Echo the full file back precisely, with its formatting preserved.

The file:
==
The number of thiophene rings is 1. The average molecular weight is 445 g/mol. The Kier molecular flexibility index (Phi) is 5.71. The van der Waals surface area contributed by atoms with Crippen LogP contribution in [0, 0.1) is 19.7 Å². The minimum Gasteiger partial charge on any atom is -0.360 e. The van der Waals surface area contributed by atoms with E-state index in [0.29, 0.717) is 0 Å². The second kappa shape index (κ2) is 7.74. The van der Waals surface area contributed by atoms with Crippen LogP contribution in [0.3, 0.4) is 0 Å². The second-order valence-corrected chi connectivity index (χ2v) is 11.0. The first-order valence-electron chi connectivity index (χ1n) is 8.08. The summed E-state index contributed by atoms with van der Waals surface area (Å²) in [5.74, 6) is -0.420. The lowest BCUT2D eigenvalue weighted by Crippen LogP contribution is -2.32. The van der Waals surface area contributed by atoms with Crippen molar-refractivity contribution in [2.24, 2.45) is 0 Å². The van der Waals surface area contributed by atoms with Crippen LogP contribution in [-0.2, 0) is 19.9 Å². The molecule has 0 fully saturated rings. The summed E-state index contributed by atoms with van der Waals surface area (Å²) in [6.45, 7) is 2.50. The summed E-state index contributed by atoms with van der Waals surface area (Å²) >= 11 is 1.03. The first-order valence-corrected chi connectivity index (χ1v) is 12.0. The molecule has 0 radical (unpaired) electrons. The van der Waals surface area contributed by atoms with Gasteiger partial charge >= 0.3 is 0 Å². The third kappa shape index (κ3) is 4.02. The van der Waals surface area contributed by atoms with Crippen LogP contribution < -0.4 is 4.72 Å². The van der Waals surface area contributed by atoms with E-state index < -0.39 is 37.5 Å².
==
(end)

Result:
The number of thiophene rings is 1. The average molecular weight is 445 g/mol. The Kier molecular flexibility index (Phi) is 5.71. The van der Waals surface area contributed by atoms with Crippen LogP contribution in [0, 0.1) is 19.7 Å². The minimum Gasteiger partial charge on any atom is -0.360 e. The van der Waals surface area contributed by atoms with E-state index in [0.29, 0.717) is 0 Å². The second kappa shape index (κ2) is 7.74. The van der Waals surface area contributed by atoms with Crippen LogP contribution in [0.3, 0.4) is 0 Å². The second-order valence-corrected chi connectivity index (χ2v) is 11.0. The first-order valence-electron chi connectivity index (χ1n) is 8.08. The summed E-state index contributed by atoms with van der Waals surface area (Å²) in [5.74, 6) is -0.420. The lowest BCUT2D eigenvalue weighted by Crippen LogP contribution is -2.32. The van der Waals surface area contributed by atoms with Crippen molar-refractivity contribution in [2.24, 2.45) is 0 Å². The van der Waals surface area contributed by atoms with Crippen LogP contribution in [-0.2, 0) is 19.9 Å². The molecule has 0 fully saturated rings. The summed E-state index contributed by atoms with van der Waals surface area (Å²) in [6.45, 7) is 2.50. The summed E-state index contributed by atoms with van der Waals surface area (Å²) >= 11 is 1.03. The first-order valence-corrected chi connectivity index (χ1v) is 12.0. The molecule has 0 radical (unpaired) electrons. The van der Waals surface area contributed by atoms with Gasteiger partial charge >= 0.3 is 0 Å². The third kappa shape index (κ3) is 4.02. The van der Waals surface area contributed by atoms with Crippen LogP contribution < -0.4 is 4.72 Å². The van der Waals surface area contributed by atoms with E-state index < -0.39 is 37.5 Å².